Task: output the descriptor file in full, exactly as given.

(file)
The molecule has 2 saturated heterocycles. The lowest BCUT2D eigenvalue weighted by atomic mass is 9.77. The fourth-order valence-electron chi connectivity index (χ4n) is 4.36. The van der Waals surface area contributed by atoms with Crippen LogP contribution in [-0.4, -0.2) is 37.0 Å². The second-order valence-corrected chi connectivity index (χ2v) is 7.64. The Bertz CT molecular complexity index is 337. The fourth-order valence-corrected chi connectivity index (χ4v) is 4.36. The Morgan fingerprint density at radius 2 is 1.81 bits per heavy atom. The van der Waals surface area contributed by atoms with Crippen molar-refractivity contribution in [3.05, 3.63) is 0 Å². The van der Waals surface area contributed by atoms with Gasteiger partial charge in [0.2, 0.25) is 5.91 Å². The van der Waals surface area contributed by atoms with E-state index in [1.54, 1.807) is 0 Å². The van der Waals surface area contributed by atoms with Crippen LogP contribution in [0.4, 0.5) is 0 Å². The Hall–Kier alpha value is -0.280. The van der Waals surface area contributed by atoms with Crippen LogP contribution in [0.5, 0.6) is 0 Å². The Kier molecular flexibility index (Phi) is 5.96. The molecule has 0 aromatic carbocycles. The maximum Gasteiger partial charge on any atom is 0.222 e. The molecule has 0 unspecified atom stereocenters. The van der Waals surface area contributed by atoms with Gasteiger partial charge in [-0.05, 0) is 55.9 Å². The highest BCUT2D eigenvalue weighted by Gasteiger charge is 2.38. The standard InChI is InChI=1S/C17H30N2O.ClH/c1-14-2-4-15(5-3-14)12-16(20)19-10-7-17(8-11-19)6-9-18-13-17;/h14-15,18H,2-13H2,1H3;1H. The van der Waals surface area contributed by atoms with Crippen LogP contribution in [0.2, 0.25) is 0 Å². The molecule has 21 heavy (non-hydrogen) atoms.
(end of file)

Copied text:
The molecule has 2 saturated heterocycles. The lowest BCUT2D eigenvalue weighted by atomic mass is 9.77. The fourth-order valence-electron chi connectivity index (χ4n) is 4.36. The van der Waals surface area contributed by atoms with Crippen LogP contribution in [-0.4, -0.2) is 37.0 Å². The second-order valence-corrected chi connectivity index (χ2v) is 7.64. The Bertz CT molecular complexity index is 337. The fourth-order valence-corrected chi connectivity index (χ4v) is 4.36. The Morgan fingerprint density at radius 2 is 1.81 bits per heavy atom. The van der Waals surface area contributed by atoms with Crippen molar-refractivity contribution in [3.05, 3.63) is 0 Å². The van der Waals surface area contributed by atoms with Gasteiger partial charge in [0.2, 0.25) is 5.91 Å². The van der Waals surface area contributed by atoms with E-state index in [1.54, 1.807) is 0 Å². The van der Waals surface area contributed by atoms with Crippen LogP contribution in [0.4, 0.5) is 0 Å². The Hall–Kier alpha value is -0.280. The van der Waals surface area contributed by atoms with Crippen LogP contribution in [0.5, 0.6) is 0 Å². The Kier molecular flexibility index (Phi) is 5.96. The molecule has 0 aromatic carbocycles. The maximum Gasteiger partial charge on any atom is 0.222 e. The molecule has 0 unspecified atom stereocenters. The van der Waals surface area contributed by atoms with Gasteiger partial charge in [-0.05, 0) is 55.9 Å². The highest BCUT2D eigenvalue weighted by Gasteiger charge is 2.38. The standard InChI is InChI=1S/C17H30N2O.ClH/c1-14-2-4-15(5-3-14)12-16(20)19-10-7-17(8-11-19)6-9-18-13-17;/h14-15,18H,2-13H2,1H3;1H. The van der Waals surface area contributed by atoms with Crippen LogP contribution in [0.2, 0.25) is 0 Å². The molecule has 21 heavy (non-hydrogen) atoms.